A Darker 'Knight' Takes Over

Perhaps it's best not to beat around the bush with the July 18 release of "The Dark Knight," director and co-screenwriter Christopher Nolan's hotly anticipated sequel to 2005's critically and commercially successful franchise reboot "Batman Begins."

The bat signal certainly won't be powered down anytime soon. As one of the few people outside studio personnel to view the film early, Peter Travers enticed the public with his warning in the pages of Rolling Stone: "Heads up: a thunderbolt is about to rip into the blanket of bland we call summer movies."

Nolan and Christian Bale, reprising his role as the Caped Crusader, sat down with "Popcorn With Peter Travers" on ABC News Now to discuss the duality of the Batman character, living up to lofty expectations, and the final haunting performance of co-star Heath Ledger as the Joker.

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In 2005, Bale and Nolan successfully revitalized the Batman franchise with "Batman Begins," which explained the hero's fractured origins. "The Dark Knight" elaborates on the film's cliffhanger ending when Wayne Manor was destroyed by a fire.

In the new movie, Bale's Bruce Wayne lives in a penthouse overlooking Gotham, and Batman springs from an underground lair with the Batmobile and the new Batpod. Nolan sought to convey a rougher and harsher environment for Batman this time around.

"By creating the Gotham that is a bit more based in reality by shooting in more real places, not just building sets, we would have a Batman who was an extraordinary man in an ordinary world," Nolan said. "He's as outrageous and extraordinary to the residents of Gotham in the film as he is to the people in the audience. And I think people in the audience are able to relate to the population of Gotham; being able to sort of see that from their point of view, to me, elevates the character."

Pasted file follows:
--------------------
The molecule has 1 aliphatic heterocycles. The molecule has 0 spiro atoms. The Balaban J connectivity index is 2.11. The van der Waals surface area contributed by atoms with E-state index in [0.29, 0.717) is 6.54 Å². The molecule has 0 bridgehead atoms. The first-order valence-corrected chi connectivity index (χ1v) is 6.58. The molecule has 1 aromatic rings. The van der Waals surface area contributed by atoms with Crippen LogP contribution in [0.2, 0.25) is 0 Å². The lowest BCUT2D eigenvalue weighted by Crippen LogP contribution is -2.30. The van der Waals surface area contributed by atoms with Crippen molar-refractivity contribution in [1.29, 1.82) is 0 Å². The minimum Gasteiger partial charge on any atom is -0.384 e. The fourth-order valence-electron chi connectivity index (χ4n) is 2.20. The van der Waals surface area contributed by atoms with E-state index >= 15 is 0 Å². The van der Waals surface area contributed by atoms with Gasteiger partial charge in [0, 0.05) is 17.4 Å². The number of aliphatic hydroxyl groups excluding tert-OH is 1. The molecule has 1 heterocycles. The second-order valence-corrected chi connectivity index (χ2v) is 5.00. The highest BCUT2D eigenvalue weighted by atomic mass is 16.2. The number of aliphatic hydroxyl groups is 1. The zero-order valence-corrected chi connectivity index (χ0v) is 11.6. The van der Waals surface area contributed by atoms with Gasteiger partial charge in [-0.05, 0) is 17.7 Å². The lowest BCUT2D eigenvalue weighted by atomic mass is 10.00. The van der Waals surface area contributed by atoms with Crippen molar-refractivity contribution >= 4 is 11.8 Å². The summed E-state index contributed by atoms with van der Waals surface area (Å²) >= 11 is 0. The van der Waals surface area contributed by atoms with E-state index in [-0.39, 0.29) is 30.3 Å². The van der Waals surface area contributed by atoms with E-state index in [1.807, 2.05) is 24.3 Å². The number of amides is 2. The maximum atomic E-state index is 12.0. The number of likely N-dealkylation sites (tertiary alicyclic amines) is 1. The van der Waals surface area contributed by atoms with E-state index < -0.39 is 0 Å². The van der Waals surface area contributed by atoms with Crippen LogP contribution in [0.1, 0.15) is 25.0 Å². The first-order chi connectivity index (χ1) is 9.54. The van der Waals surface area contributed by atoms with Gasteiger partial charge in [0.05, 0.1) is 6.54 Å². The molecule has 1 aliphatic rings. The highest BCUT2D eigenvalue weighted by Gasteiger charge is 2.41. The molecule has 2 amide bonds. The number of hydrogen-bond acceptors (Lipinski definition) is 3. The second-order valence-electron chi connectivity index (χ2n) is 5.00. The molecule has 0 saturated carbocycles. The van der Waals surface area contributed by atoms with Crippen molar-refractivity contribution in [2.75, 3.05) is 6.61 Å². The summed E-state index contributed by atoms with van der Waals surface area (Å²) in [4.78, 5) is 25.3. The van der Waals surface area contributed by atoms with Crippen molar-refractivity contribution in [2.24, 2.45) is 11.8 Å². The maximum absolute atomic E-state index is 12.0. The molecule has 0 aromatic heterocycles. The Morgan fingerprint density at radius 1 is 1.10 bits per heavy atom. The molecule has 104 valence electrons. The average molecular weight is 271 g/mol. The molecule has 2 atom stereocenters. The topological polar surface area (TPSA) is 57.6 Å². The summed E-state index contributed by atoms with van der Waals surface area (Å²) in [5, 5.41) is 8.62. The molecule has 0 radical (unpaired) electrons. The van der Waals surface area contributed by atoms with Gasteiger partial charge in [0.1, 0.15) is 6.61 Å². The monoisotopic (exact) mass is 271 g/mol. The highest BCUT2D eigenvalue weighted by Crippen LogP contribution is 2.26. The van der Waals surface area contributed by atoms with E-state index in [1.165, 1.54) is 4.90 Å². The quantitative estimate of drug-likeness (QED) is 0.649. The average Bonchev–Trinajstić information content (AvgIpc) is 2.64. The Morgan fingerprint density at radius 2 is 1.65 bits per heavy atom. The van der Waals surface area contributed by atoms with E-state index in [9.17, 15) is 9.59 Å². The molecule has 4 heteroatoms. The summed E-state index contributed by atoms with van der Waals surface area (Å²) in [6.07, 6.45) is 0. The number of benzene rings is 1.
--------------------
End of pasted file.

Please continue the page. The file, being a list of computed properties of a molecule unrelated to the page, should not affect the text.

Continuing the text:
But the outlandishness of Batman is trumped by a far more grim character, the diabolical element of the Joker.

Ledger's untimely death in January will forever be intertwined with "The Dark Knight." There's already early buzz about an Oscar for Ledger's consuming portrayal of the sinister arch-villain. Such predictions bear heavy weight, as a posthumous Oscar has not been awarded since 1976.

According to both Bale and Nolan, Ledger was eager to put a new and daring spin on the iconic role. Earlier protrayals of the character by Jack Nicholson and Cesar Romero are permanent legacies for both actors.

"We talked a lot about the concept of who the Joker would be in the telling of this story, that is a bit more real and gritty than what's come before," Nolan said. "The Joker in this world was clearly going to be somebody very different. We talked about creating a sheer force of pure anarchy, somebody that you could believe as a human being, but someone who really represents an absolute quality of somebody who wants to just tear down the world around him.

"That fear of anarchy is really what sort of drove the creation of the character, and so, I think it was sort of inherent in that it would be very different than what had been done before. Nevertheless, I think it took huge guts for Heath to take on such a great icon."

The manic brilliance of Ledger's Joker was already apparent on the first day of filming.

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